In NEJM: Drug for Protecting Fertility During Chemotherapy

Nick Mulcahy

March 04, 2015

Use of the hormone-suppressing drug goserelin (Zoladex, AstraZeneca) during chemotherapy for breast cancer protects ovarian function and might help some women avoid the heartbreak of treatment-related infertility, according to results from a study published online March 4 in the New England Journal of Medicine.

When the study was first presented at the 2014 Annual Meeting of the American Society of Clinical Oncology (ASCO), it received a lot of professional and consumer media coverage. It can now be reviewed in greater detail.

In the Prevention of Early Menopause Study (POEMS), the chemotherapy regimens all contained cyclophosphamide, which can induce ovarian failure.

All study participants were premenopausal, younger than 50 years, and had stage I to IIIA hormone-receptor-negative breast cancer.

"Premenopausal women beginning chemotherapy for early breast cancer should consider this new option to prevent premature ovarian failure," lead study author Halle Moore, MD, from the Cleveland Clinic, reported at the ASCO meeting.

In their now-published study, Dr Moore and her coauthors expand on those comments.

They observe that current ASCO guidelines encourage female cancer patients interested in fertility preservation to see reproductive specialists for embryo cryopreservation.

But embryo cryopreservation is limited by cost, timing issues, and the need for a partner.

These limitations do not apply to goserelin, a gonadotropin-releasing hormone (GnRH) agonist, which temporarily shuts the ovaries down and protects them during chemotherapy.

"Coadministration of a GnRH agonist with chemotherapy may be a more accessible option for patients and can be used in conjunction with traditional fertility-preservation techniques," the study authors write.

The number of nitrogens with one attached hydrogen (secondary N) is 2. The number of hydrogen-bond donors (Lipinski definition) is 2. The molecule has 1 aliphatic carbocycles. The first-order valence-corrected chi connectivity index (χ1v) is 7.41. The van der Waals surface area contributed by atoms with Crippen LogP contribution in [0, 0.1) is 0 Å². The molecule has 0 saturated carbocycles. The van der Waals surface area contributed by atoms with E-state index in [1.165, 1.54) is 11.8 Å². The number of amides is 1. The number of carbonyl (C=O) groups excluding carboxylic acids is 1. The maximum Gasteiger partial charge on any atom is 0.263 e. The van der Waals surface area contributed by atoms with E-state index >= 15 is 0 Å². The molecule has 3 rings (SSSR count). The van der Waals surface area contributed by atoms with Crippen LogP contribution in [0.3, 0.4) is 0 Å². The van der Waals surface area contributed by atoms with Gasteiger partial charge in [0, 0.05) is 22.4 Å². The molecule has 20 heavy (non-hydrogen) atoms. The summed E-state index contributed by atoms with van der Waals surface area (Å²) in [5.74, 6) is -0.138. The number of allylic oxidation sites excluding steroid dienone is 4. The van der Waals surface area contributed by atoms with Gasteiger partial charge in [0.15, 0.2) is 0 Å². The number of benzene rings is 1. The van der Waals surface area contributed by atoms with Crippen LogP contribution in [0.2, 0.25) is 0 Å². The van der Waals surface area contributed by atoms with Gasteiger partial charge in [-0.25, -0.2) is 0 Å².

Preventing Premature Ovarian Failure

The primary end point of the study was premature ovarian failure at 2 years, defined as amenorrhea for the preceding 6 months and postmenopausal levels of follicle-stimulating hormone.

The team planned to enroll 416 patients, but they lost their drug-funding source. In the end, there were 218 eligible patients, 135 of whom had primary end point data.

In that group, 5 of the 66 women treated with chemotherapy plus goserelin experienced premature ovarian failure 2 years after cancer treatments, as did 15 of the 69 women treated with chemotherapy alone (8% vs 22%; odds ratio [OR], 0.30; P = .04).

Goserelin was given as monthly injections starting 1 week before the first dose of chemotherapy. It costs about $500 to $600 per injection, and each patient received four injections.

Pregnancies were a secondary end point. Roughly the same number of women in the two groups reported attempting to conceive. However, more women treated with chemotherapy plus goserelin than with chemotherapy alone became pregnant (21% vs 11%; OR, 2.45; P = .03).

More babies were born to women treated with chemotherapy plus goserelin than with chemotherapy alone (18 vs 12). In addition, at the time of data submission, there were five ongoing pregnancies in women treated with chemotherapy plus goserelin and three in women treated with chemotherapy alone.

Median follow-up in the study was 4.1 years.

These findings "confirm and extend" those from similar studies, according to the authors.

In fact, a recent meta-analysis of randomized trials on the use of GnRH analogs for the protection of ovarian function during chemotherapy showed a 57% reduction in the risk for ovarian failure (Cancer Treat Rev. 2014;40:675-683), which is consistent with the POEM results.

At ASCO, a number of experts not involved with the study hailed the results as pivotal.